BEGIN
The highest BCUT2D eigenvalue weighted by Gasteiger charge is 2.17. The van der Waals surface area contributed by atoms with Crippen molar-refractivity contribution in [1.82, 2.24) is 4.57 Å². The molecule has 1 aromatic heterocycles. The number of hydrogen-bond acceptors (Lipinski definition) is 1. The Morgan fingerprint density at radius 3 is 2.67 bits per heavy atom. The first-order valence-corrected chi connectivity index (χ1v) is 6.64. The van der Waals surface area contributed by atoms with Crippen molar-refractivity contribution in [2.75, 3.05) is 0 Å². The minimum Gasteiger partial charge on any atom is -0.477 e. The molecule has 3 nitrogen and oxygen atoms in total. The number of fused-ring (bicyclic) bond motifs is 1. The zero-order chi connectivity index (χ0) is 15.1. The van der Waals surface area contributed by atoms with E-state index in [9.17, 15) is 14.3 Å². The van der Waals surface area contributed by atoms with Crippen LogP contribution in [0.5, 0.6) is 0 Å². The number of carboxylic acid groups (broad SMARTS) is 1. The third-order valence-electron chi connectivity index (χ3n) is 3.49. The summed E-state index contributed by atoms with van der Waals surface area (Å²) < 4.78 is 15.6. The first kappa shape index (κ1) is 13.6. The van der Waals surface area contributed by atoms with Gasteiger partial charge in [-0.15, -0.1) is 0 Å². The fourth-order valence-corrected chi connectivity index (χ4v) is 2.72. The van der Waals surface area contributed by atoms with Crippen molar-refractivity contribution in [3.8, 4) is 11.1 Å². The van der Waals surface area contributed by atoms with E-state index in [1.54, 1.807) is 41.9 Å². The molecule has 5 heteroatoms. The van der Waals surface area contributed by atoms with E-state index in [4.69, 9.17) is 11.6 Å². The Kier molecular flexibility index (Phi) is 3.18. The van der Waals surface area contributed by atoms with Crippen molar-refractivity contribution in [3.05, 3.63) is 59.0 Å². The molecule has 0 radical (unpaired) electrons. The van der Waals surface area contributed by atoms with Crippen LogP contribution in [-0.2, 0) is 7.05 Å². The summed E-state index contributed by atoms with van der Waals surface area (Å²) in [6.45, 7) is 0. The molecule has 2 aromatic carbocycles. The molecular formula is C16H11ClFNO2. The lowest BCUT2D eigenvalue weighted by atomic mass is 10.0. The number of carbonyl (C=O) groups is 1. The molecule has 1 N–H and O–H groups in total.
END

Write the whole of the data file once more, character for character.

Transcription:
The highest BCUT2D eigenvalue weighted by Gasteiger charge is 2.17. The van der Waals surface area contributed by atoms with Crippen molar-refractivity contribution in [1.82, 2.24) is 4.57 Å². The molecule has 1 aromatic heterocycles. The number of hydrogen-bond acceptors (Lipinski definition) is 1. The Morgan fingerprint density at radius 3 is 2.67 bits per heavy atom. The first-order valence-corrected chi connectivity index (χ1v) is 6.64. The van der Waals surface area contributed by atoms with Crippen molar-refractivity contribution in [2.75, 3.05) is 0 Å². The minimum Gasteiger partial charge on any atom is -0.477 e. The molecule has 3 nitrogen and oxygen atoms in total. The number of fused-ring (bicyclic) bond motifs is 1. The zero-order chi connectivity index (χ0) is 15.1. The van der Waals surface area contributed by atoms with E-state index in [9.17, 15) is 14.3 Å². The van der Waals surface area contributed by atoms with Crippen LogP contribution in [0.5, 0.6) is 0 Å². The number of carboxylic acid groups (broad SMARTS) is 1. The third-order valence-electron chi connectivity index (χ3n) is 3.49. The summed E-state index contributed by atoms with van der Waals surface area (Å²) < 4.78 is 15.6. The first kappa shape index (κ1) is 13.6. The van der Waals surface area contributed by atoms with Gasteiger partial charge in [-0.15, -0.1) is 0 Å². The fourth-order valence-corrected chi connectivity index (χ4v) is 2.72. The van der Waals surface area contributed by atoms with Crippen molar-refractivity contribution in [3.8, 4) is 11.1 Å². The van der Waals surface area contributed by atoms with E-state index in [1.54, 1.807) is 41.9 Å². The molecule has 5 heteroatoms. The van der Waals surface area contributed by atoms with E-state index in [4.69, 9.17) is 11.6 Å². The Kier molecular flexibility index (Phi) is 3.18. The van der Waals surface area contributed by atoms with Crippen molar-refractivity contribution in [3.05, 3.63) is 59.0 Å². The molecule has 0 radical (unpaired) electrons. The van der Waals surface area contributed by atoms with Crippen LogP contribution in [-0.2, 0) is 7.05 Å². The summed E-state index contributed by atoms with van der Waals surface area (Å²) in [6.45, 7) is 0. The molecule has 2 aromatic carbocycles. The molecular formula is C16H11ClFNO2. The lowest BCUT2D eigenvalue weighted by atomic mass is 10.0. The number of carbonyl (C=O) groups is 1. The molecule has 1 N–H and O–H groups in total.